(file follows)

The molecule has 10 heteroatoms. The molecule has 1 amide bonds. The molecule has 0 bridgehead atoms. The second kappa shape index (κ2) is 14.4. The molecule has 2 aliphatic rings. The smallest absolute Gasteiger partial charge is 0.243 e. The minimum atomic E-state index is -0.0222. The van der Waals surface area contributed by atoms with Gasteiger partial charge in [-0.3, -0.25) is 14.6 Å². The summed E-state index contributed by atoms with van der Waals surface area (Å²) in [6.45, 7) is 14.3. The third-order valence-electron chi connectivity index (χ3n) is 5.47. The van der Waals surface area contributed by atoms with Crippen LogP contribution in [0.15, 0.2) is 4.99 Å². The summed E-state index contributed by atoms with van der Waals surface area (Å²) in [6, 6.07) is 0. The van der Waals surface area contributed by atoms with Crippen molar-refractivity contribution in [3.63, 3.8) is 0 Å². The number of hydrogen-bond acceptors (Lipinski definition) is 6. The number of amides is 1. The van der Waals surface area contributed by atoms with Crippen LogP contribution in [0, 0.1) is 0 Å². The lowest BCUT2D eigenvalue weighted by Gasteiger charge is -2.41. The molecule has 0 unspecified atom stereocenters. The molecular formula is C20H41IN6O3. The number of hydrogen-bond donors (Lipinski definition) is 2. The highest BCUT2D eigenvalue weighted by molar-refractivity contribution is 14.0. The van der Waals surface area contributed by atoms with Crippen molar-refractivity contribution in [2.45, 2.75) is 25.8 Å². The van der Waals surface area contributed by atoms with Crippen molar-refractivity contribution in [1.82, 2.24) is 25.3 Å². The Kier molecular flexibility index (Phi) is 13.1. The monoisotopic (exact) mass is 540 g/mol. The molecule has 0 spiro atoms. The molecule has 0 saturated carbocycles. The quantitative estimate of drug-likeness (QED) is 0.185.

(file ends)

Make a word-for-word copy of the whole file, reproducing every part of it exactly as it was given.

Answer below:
The molecule has 10 heteroatoms. The molecule has 1 amide bonds. The molecule has 0 bridgehead atoms. The second kappa shape index (κ2) is 14.4. The molecule has 2 aliphatic rings. The smallest absolute Gasteiger partial charge is 0.243 e. The minimum atomic E-state index is -0.0222. The van der Waals surface area contributed by atoms with Gasteiger partial charge in [-0.3, -0.25) is 14.6 Å². The summed E-state index contributed by atoms with van der Waals surface area (Å²) in [6.45, 7) is 14.3. The third-order valence-electron chi connectivity index (χ3n) is 5.47. The van der Waals surface area contributed by atoms with Crippen LogP contribution in [0.15, 0.2) is 4.99 Å². The summed E-state index contributed by atoms with van der Waals surface area (Å²) in [6, 6.07) is 0. The van der Waals surface area contributed by atoms with Crippen molar-refractivity contribution in [3.63, 3.8) is 0 Å². The number of hydrogen-bond acceptors (Lipinski definition) is 6. The number of amides is 1. The van der Waals surface area contributed by atoms with Crippen LogP contribution in [0, 0.1) is 0 Å². The lowest BCUT2D eigenvalue weighted by Gasteiger charge is -2.41. The molecule has 0 unspecified atom stereocenters. The molecular formula is C20H41IN6O3. The number of hydrogen-bond donors (Lipinski definition) is 2. The highest BCUT2D eigenvalue weighted by molar-refractivity contribution is 14.0. The van der Waals surface area contributed by atoms with Crippen molar-refractivity contribution in [2.45, 2.75) is 25.8 Å². The van der Waals surface area contributed by atoms with Crippen molar-refractivity contribution in [1.82, 2.24) is 25.3 Å². The Kier molecular flexibility index (Phi) is 13.1. The monoisotopic (exact) mass is 540 g/mol. The molecule has 0 spiro atoms. The molecule has 0 saturated carbocycles. The quantitative estimate of drug-likeness (QED) is 0.185.